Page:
Smallholder farmers already operate in an environmental fraught with high levels of risk due to climatic and price variability. The risk levels and profit potential for investment of labour and other inputs must be acceptable, if the new techniques are to find use among farmers. The benefits generated by the new production technologies must be apparent to farmers as early as possible in the technology development or on-farm adaptation and adoption phase.


On-station trials for the water harvesting/conservation techniques that are examined in this study took place at the Glen Research Station in the Free State. The farmers targeted to benefit from the use of the water conservation techniques are small-scale farmers in semi-arid areas, in particular farmers involved in crop production in the villages of Thaba Nchu in the Free State. In addition, a large area of land in the vicinity of Thaba Nchu has been earmarked for the establishment of small-scale farmers (Botha et al., 2001) and it is hoped that the new farmers, once they get established on the land, will also benefit from the adoption of these water conservation techniques. It is hoped that with a better understanding of water conservation technologies, in the future efforts will be undertaken to promote more widespread application of rainwater harvesting techniques among farmers in all parts of South Africa.

Thaba Nchu is found in the eastern part of the Free State Province about 60km east of Bloemfontein. The area comprises the "peri-urban" town of Thaba Nchu (estimated population of 109 400 people ) and a rural area consisting of 42 villages covering a total of 70 364 hectares. The 42 villages are spread across the area, north and south of Thaba Nchu town (see Figure 1).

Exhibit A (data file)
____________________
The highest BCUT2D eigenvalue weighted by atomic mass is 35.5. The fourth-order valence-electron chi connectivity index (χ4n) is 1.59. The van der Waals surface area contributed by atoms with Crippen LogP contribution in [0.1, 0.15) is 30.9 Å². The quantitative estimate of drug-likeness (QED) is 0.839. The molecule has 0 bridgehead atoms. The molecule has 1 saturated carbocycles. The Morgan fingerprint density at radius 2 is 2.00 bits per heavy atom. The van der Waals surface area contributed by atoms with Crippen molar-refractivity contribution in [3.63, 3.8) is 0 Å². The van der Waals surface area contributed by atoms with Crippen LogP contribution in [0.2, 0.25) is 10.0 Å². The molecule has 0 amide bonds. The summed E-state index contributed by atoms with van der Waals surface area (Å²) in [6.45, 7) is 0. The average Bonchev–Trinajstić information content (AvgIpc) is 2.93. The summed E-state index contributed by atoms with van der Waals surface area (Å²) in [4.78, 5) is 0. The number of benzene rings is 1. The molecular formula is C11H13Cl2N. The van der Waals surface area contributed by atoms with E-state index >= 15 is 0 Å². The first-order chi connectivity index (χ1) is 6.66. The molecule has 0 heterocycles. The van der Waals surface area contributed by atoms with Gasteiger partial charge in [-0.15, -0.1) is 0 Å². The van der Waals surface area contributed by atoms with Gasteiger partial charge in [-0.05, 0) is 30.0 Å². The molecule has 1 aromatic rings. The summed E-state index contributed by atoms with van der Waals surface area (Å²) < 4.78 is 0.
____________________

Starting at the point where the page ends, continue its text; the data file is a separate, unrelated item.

Figure 1 Map of Thaba NchuFIGURE 1: MAP OF THABA NCHU
Source: Department of Geography, University of the Free State


The main aim of the study is to carry out economic viability and social acceptability analyses, and an assessment of the environmental sustainability of in-field rainwater techniques. Although the study is conducted with smallholder farmers in the Thaba Nchu agricultural district, it is hoped that there will be some generalisability in the major findings of the analyses, and that the methods employed in the study can be applied in other parts of South Africa and the sub-region and help shed light on issues facing smallholder farmers in other semi-arid areas.

The specific objectives of the study are as follows:


The study employs participatory research techniques, such as Participatory Rural Appraisal (PRA) and Participatory Action Research (PAR), to facilitate involvement of smallholder farmers in the diagnosis of constraints they face in their production activities and the formulation of technological interventions that can be employed to help overcome these constraints. The report discusses the essential features of the PRA and PAR methods, and the procedures followed in conducting PRAs and PAR in the study villages are described. Past experience has shown that while the perspective of outside experts often drive the research into new technologies and production practices, expert opinion may not always coincide with farmers' felt needs and priorities. Thus, the resulting technologies are often inappropriate leading to low rates of adoption by farmers (Chambers, 1983; Chambers, 1992). As others have shown elsewhere, there is a need for close co-operation between farmers and communities who are the intended beneficiaries of agricultural research, and outside researchers in designing the research agenda, analysis of opportunities and constraints in the agri-system, and during the technology development process. Successful implementation of participatory research approaches requires a multidisciplinary research team. In the study reported here, a research team consisting of agronomists, agricultural economists and a sociologist was assembled.